You could shell out your hard-earned money for Microsoft Office, or you could check out some free solutions that work even better.
Photo by CLF
When my generation of students learned how to use computers in our primary and high school computing skill classes, Microsoft Office (or even Microsoft Works, if you weren't so lucky) was pretty much the only way to get through a class project or paper. Most of us went through high school using Office, even as other (in many cases better) options slowly became available.
Old habits die hard, and most people I know still use computers the way they were taught a decade ago. They type every paper, presentation, spreadsheet and class note into an Office application, even though better options are available for free. I've been integrating other programs into my workflow and weaning myself off of the old ways, and this semester, I'm cutting ties entirely. Here's how you can use two free applications, Google Docs and Evernote, to end your Office addiction and move your computing to the cloud.
It still isn't very commonly used on university campuses, but Google Docs has come a long way in recent years to the point that it's now a totally viable option for writing most papers. The interface is familiar enough to anybody who has been using Microsoft Word for awhile, and it includes all the major tools you need. You can change your font, insert footnotes, highlight text, create tables, add comments and just about anything else you would need to craft a perfect paper.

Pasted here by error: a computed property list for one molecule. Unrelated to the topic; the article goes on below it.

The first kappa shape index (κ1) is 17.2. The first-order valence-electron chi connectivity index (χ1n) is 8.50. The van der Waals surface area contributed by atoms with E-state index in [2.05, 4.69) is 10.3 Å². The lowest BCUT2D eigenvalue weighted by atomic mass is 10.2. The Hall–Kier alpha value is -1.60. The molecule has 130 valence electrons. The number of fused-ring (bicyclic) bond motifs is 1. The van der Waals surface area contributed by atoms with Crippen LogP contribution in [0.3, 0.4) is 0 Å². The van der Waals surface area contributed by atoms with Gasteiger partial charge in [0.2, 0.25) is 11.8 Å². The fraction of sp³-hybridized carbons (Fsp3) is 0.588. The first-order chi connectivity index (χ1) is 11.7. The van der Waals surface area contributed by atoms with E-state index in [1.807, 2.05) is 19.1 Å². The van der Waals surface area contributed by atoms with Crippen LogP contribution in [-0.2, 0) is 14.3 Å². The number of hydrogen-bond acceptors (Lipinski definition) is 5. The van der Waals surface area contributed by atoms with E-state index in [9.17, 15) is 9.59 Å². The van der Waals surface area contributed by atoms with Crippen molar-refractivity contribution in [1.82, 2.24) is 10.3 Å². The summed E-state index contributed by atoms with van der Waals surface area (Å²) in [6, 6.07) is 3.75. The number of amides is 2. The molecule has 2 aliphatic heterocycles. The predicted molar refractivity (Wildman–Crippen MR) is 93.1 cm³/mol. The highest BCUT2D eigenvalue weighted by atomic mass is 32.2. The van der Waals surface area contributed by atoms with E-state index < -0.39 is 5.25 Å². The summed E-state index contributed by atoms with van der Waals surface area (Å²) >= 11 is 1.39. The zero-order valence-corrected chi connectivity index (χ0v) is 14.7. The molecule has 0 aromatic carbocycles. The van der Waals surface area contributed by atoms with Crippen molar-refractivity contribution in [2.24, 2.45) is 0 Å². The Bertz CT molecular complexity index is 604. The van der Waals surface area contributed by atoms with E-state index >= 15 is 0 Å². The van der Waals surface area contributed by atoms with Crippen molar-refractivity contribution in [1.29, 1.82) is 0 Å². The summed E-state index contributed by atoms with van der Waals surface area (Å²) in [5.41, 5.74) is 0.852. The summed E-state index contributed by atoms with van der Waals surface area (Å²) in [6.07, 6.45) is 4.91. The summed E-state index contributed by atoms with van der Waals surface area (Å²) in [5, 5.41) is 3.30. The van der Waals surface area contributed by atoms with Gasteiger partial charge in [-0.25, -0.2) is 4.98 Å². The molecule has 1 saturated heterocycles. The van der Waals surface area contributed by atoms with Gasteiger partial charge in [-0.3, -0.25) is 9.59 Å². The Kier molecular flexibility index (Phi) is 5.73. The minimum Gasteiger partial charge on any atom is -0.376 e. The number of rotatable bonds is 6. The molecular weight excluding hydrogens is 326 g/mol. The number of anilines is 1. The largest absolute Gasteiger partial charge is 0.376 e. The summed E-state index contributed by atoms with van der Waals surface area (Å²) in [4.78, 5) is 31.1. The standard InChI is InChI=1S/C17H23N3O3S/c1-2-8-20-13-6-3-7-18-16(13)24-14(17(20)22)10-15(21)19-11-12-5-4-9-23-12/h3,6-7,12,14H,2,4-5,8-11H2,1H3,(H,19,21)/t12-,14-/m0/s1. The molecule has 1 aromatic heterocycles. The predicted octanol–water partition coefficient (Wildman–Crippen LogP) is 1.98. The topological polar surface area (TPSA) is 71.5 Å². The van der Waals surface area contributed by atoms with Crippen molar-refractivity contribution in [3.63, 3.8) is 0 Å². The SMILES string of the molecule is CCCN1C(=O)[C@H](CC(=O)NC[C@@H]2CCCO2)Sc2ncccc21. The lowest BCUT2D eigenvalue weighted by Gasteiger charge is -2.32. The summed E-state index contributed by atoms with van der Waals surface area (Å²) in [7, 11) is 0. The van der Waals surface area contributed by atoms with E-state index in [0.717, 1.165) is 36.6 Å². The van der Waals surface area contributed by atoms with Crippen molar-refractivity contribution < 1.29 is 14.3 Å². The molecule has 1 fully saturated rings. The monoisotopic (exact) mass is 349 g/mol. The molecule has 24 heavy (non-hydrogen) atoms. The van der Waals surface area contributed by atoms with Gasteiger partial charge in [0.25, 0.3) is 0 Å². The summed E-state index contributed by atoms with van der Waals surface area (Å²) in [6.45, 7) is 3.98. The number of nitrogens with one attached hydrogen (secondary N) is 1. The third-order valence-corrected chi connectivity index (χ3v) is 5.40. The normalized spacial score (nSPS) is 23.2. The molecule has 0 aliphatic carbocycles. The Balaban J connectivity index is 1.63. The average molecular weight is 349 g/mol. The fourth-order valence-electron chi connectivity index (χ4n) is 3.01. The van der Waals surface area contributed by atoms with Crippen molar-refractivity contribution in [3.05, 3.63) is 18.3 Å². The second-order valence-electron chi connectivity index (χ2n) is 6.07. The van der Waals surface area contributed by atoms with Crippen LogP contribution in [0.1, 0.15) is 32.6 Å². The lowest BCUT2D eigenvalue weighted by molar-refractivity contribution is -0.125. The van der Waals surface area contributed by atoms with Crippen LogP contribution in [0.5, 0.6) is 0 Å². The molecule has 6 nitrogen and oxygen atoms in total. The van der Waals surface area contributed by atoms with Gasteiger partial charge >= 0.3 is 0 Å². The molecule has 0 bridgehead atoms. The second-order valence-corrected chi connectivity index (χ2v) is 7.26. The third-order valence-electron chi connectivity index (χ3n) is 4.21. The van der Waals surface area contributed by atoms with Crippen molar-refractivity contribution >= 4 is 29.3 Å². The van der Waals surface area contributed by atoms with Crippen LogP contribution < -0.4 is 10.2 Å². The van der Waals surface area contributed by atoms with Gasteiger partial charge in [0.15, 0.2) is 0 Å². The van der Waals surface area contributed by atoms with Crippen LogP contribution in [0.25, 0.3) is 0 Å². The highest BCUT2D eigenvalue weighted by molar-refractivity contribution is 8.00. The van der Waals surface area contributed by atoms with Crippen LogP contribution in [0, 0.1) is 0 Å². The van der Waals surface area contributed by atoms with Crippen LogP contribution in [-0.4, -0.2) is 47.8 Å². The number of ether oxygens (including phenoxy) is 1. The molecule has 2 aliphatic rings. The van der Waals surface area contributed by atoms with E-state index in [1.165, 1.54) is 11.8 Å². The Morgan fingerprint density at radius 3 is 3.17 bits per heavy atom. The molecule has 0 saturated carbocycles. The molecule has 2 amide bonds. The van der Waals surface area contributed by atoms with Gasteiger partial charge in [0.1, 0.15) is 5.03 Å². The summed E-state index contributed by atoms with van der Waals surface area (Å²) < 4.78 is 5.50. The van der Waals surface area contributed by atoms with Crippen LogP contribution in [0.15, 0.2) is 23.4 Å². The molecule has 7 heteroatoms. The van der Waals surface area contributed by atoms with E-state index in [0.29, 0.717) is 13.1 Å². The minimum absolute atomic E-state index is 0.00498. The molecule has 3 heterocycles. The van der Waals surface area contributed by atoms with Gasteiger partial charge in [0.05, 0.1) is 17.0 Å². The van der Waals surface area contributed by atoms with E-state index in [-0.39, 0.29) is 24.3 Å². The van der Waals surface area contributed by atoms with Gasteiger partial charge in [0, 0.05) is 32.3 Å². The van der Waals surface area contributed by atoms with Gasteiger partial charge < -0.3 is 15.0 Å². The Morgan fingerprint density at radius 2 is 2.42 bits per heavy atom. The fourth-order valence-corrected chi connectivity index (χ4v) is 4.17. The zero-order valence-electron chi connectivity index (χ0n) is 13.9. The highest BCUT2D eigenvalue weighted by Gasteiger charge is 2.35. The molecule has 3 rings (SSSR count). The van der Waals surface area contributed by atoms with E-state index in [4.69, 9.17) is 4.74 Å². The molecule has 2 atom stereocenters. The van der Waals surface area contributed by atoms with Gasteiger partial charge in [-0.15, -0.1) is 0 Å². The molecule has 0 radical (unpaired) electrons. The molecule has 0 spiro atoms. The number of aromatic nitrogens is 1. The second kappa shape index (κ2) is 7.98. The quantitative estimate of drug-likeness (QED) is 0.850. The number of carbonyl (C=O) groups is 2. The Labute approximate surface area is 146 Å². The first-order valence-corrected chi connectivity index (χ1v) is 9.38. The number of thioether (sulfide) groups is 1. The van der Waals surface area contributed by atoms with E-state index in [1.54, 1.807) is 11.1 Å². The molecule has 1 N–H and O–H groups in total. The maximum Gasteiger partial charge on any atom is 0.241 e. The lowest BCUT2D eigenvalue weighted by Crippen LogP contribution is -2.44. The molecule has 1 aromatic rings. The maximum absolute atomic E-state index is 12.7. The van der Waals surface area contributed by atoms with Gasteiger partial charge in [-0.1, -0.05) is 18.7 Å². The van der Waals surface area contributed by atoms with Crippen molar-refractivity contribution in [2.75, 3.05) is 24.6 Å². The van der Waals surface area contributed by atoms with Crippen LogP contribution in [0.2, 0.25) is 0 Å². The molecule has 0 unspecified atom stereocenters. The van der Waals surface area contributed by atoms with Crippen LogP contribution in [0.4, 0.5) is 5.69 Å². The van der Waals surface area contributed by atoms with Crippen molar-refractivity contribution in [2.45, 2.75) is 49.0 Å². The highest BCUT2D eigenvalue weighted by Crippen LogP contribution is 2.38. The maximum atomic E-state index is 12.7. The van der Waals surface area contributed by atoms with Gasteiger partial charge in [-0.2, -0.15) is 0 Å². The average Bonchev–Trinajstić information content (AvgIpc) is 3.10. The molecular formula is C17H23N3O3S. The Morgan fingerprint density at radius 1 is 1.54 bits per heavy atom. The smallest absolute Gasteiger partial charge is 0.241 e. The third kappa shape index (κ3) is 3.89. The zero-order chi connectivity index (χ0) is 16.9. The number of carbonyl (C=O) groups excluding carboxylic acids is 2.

Don't confuse Google Docs for a simple Office imitator though; it actually has a number of features that Office either doesn't offer or doesn't implement nearly as well. Since your files live online instead of on your hard drive, you can access them from any computer with an internet connection; perfect if you find yourself in the library without your laptop. If you're planning on being offline for awhile, you can export your files in a number of file formats (including .doc) for offline editing with Open Office, a text editor, or even Word if you're so inclined. Since Google keeps all of your files (including old versions) in a simple, searchable interface, you'll never again need to worry about tracking down a lost word document.
In addition to the document editor, Google Docs provides Excel and PowerPoint alternatives. I'm not an Excel ninja, and I've been told that Google's version it isn't ideal for advanced users in your upper-level accounting classes, but it should work just fine for 95 per cent of students. You can even use an iPhone or iPad to edit Google spreadsheets in a pinch, no apps required.
The presentation editor is, in this student's opinion, easier to use than PowerPoint and is ideal for information-rich, no-frills presentations for your classes. If you really can't live without chequerboard slide transitions and "whoosh" noises to go with your flying images, then you'll want to stick with PowerPoint. If you've grown out of this phase, then the Google Docs alternative is as efficient as they come. My favourite feature is the ability to easily find and embed YouTube videos and images from Google Image Search on your slides. It's much easier than the PowerPoint alternative, and looks great to boot.